Convergence Makes a Comeback12/02/2005 07:00:00 PM Eastern
Convergence was buried under the rubble of the dotcom crash, or so several people thought. But what really disappeared was the premature obsession with the spectacular.
Convergence is finally taking center stage with a trillion dollars globally at stake, and it is fundamentally changing broadcast, cable and content delivery.
So what is convergence? At Deloitte, we define convergence as the combination of two previously discrete business lines, products or services that result in a new alliance, value chain or economic model that generates value, often changing the structure of existing industries. It’s shifting the balance of power and altering the basis of competition.
Convergence is now real because three elements have come together almost simultaneously. First is the digitization of nearly all information, which provides a common means to represent all forms of communication. Second is high-speed connectivity; networks are becoming faster and more pervasive—wired and wireless. And third is a seemingly endless advance in technology in which speed, memory and power improvements allow a device to do more. That redefines the limits of what is possible.
In order for convergence to be successful, it also must involve platforms, organizations, and products and services. Platform convergence is the foundation.
Systems and protocols allow information in any format to move from one place to another—from the creator to the producer, from the supplier to the consumer. And virtually all convergence offerings require input and cooperation from more than one organization.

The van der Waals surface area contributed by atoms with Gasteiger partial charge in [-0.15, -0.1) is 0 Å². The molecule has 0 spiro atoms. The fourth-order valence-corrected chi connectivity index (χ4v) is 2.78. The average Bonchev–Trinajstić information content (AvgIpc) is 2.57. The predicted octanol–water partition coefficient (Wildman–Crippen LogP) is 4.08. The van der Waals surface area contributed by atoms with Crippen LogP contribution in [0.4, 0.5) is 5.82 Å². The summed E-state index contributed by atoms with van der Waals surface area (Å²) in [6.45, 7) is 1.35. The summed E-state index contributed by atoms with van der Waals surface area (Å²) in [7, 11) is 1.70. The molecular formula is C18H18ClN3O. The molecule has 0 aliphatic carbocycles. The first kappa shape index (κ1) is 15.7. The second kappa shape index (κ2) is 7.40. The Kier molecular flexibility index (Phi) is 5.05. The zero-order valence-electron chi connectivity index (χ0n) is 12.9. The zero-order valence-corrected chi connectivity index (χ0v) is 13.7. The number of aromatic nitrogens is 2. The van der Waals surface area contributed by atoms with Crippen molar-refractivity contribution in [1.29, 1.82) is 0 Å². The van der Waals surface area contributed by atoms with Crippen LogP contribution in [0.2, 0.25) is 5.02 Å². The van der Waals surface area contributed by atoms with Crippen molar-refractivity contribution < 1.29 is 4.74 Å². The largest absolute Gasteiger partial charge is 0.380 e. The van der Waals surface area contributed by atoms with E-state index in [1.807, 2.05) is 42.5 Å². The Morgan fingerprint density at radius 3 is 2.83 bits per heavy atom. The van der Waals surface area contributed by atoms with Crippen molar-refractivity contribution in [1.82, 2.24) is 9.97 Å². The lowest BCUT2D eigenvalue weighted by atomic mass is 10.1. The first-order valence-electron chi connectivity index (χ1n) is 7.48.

Organizational convergence is simply the alignment of interests. The ultimate objective for convergence is to deliver products and services that address previously unmet customer needs.
The convergence marketplace Deloitte sees is bred out of successful execution and advance of each element. Think beyond existing broadcasting, cable and content delivery to mobile video, 3G devices, VoIP, IPTV, mobile and online games, video and audio downloads, ringtones, “videotones,” digital cinema, and all matter of broadband devices and applications.
That’s why we believe that, between 2005 and 2008, total convergence revenue could reach $567 billion and, by the end of the decade, could reach a staggering $1 trillion.
It’s no longer a case of watching while competitors indulge in convergence follies. Distinct convergence winners and losers are emerging. The winners will share in quite a jackpot between now and 2010.
Kern is deputy managing partner for Deloitte’s Technology Media & Telecommunications practice and the managing partner for media and entertainment.